Covid-19 profiteers unmasked for price-gouging

Companies that have exploited the coronavirus pandemic to inflate the prices of face masks and hand sanitisers, among other items, are starting to face the consequences.

The Competition Commission has been “inundated” with complaints about companies that have hiked the prices of face masks and other goods in cynical profiteering attempts during the Covid-19 pandemic.

By the end of March, the commission had already confirmed more than 500 complaints, a number it called “unprecedented”. The majority of these complaints related to hand sanitisers and face masks, followed by toilet paper and flu medication.

Some examples are a hardware store that allegedly increased the price of surgical gloves over a period of a week from R100 to R170, a pharmacy that had a more than 300% markup on the prices of face masks and hand sanitiser, and a supplier of face masks that had markups of more than 665%.

Commissioner Tembinkosi Bonakele said at the time that the commission was moving beyond “moral suasion and appeals to patriotism” to stop the abuse of market power by those seeking to exploit consumers “at the worst possible time”.

“People who sell these essential products ought to appreciate that these are literally life-saving items right now,” he said. “They shouldn’t be exploitative and take advantage of cash-strapped consumers during the worst time in our history.”

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Bonakele added: “The law must take its course. We will see a wave of prosecution of firms in the coming days.”  

Some of the investigations into these complaints have already been concluded and referred for prosecution to the Competition Tribunal. However, many companies have chosen to settle with the commission rather than contesting the charges at the tribunal.

National pharmaceutical retail chain Dis-Chem is currently contesting charges of excessive pricing before the tribunal, while a case against Babelegi Workwear & Industrial Supplies has already been heard and a ruling is awaited.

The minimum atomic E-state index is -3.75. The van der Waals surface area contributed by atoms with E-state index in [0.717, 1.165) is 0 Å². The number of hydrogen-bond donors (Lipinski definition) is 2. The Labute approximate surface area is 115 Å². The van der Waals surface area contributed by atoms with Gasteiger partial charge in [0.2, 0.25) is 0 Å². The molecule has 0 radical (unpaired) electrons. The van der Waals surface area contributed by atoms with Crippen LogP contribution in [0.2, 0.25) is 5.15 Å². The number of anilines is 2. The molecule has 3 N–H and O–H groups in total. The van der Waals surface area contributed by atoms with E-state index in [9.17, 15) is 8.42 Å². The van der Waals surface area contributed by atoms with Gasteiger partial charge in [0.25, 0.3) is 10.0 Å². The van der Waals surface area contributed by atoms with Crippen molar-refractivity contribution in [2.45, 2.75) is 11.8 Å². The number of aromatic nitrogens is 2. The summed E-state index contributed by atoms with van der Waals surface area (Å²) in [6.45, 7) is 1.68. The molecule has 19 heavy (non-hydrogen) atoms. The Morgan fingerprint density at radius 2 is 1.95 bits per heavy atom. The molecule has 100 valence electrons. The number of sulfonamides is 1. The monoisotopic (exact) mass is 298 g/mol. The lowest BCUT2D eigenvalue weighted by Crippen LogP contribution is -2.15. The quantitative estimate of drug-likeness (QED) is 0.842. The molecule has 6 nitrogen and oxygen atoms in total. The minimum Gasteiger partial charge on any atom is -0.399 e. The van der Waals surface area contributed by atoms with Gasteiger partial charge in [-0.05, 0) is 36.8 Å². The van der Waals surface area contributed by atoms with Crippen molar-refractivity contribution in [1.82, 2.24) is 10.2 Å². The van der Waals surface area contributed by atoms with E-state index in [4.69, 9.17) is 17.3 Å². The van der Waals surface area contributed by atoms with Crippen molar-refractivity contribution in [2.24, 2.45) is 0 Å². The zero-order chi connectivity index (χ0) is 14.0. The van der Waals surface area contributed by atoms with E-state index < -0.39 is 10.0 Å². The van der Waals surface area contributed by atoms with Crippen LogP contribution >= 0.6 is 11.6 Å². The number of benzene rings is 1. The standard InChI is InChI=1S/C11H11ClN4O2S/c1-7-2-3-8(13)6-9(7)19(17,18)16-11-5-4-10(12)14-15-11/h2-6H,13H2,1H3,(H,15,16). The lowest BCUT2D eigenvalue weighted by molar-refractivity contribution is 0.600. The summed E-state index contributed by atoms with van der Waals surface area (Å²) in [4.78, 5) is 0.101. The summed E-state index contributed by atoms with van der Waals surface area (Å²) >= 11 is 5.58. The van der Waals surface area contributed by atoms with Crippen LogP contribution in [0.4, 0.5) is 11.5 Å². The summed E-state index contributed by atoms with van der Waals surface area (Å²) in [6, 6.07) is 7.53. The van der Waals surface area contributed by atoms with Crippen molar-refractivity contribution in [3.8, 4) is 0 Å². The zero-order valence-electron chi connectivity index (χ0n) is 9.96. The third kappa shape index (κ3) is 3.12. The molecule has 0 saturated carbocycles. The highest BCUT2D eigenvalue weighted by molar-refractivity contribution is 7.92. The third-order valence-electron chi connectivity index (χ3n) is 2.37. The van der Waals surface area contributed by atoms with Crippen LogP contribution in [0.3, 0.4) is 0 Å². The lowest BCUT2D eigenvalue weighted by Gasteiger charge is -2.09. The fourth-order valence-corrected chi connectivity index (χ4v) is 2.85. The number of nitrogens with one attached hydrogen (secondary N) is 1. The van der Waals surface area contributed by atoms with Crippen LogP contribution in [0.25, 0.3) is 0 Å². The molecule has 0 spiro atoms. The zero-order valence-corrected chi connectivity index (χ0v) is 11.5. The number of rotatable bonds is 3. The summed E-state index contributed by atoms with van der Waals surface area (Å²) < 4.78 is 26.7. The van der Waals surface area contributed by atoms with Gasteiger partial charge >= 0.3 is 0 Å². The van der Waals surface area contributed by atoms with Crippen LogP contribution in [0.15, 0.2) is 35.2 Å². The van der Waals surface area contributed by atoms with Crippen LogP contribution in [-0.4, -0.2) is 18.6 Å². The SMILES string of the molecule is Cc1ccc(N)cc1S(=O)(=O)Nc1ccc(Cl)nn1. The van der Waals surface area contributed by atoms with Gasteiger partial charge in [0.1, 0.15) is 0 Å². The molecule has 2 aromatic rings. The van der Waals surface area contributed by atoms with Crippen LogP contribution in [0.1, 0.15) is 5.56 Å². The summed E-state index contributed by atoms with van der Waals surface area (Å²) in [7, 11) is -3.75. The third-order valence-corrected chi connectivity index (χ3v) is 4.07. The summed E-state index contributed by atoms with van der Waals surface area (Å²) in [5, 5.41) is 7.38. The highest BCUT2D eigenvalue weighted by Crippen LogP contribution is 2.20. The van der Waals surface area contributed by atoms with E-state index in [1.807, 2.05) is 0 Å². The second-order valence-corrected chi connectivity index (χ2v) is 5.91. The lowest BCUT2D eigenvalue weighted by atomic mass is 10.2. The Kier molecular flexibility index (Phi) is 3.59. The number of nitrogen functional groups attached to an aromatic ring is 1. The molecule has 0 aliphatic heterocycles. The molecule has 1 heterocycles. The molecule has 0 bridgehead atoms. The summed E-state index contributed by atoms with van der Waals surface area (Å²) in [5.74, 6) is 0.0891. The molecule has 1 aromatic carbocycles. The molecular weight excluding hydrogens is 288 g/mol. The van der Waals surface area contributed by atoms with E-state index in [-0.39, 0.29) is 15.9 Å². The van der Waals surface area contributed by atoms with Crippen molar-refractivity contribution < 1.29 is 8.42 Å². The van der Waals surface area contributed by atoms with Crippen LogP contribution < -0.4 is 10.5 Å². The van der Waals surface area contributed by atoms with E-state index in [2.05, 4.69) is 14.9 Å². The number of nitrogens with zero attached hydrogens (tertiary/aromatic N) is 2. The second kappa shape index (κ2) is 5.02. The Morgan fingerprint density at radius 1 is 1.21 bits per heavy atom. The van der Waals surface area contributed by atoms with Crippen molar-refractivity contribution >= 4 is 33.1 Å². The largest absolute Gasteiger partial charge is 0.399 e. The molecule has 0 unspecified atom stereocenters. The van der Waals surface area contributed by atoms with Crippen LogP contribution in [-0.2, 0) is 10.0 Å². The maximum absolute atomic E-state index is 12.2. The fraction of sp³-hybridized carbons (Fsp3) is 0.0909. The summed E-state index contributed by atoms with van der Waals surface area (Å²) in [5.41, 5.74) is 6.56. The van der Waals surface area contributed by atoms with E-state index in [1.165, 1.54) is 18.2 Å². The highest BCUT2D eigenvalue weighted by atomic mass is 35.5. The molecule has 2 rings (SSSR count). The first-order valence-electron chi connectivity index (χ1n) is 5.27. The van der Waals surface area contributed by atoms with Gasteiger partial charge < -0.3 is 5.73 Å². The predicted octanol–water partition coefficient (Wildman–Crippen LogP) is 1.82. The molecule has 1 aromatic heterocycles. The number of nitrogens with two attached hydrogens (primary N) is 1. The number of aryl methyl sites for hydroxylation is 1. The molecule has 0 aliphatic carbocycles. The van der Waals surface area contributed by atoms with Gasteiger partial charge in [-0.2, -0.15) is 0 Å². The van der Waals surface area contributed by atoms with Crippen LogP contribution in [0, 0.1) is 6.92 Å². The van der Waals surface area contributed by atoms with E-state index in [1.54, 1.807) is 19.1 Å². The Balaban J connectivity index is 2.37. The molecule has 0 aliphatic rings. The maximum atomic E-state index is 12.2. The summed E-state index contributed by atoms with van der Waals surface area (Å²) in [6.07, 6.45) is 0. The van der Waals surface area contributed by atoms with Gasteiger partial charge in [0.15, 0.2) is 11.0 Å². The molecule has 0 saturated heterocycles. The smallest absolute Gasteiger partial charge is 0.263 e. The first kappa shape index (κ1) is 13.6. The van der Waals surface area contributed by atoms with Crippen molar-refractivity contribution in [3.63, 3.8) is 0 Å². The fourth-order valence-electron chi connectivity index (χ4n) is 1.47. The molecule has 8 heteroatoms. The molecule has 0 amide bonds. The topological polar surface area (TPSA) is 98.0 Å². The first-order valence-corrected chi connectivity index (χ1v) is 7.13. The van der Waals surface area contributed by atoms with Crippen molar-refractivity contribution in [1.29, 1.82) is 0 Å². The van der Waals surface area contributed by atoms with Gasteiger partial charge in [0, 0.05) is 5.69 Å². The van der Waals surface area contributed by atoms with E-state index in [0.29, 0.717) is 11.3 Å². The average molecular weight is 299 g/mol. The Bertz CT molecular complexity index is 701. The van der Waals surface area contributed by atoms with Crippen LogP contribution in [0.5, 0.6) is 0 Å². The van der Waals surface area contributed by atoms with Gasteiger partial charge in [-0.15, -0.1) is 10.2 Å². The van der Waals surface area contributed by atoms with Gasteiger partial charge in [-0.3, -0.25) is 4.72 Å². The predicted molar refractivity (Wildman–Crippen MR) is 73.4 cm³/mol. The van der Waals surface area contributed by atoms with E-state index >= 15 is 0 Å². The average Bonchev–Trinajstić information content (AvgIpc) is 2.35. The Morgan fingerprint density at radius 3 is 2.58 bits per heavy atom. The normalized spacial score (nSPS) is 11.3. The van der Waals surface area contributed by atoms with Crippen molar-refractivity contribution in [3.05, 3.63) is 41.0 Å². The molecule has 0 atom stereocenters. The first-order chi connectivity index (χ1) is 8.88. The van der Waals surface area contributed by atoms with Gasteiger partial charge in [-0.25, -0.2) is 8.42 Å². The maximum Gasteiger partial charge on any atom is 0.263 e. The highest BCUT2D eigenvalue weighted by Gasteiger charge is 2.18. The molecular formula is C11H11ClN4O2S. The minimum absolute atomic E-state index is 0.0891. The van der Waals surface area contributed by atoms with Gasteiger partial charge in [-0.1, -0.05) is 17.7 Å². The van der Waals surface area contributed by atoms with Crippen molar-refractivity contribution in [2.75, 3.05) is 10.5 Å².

But these two cases appear to be just the first wave and the commission confirmed to New Frame that further referrals to the tribunal are just days away.

The first prosecution

The commission had already begun receiving pricing complaints days before President Cyril Ramaphosa announced the nationwide lockdown on 23 March. One of these was against Babelegi and concerned its pricing of face masks. 

The commission investigated the complaint and found that between 31 January and 5 March Babelegi increased its price of facial masks from R41 a box to as much as R500 a box. It argued that this resulted in a markup of more than 500% and called it “price-gouging”. It also pointed out that, comparing Babelegi’s December 2019 prices with those on 5 March, a markup of 888% was evident.

Babelegi maintained that it did not raise prices to exploit consumers, but rather to prevent having to sell the masks below cost. It argued that the price increases were the direct result of an escalation in the prices charged by its supplier and that the complaint does not relate to conduct in the period during which the consumer protection regulations apply.

The charges against Babelegi were referred to the tribunal on 9 April and heard on 24 April, marking South Africa’s first case of excessive pricing related to Covid-19.

The second prosecution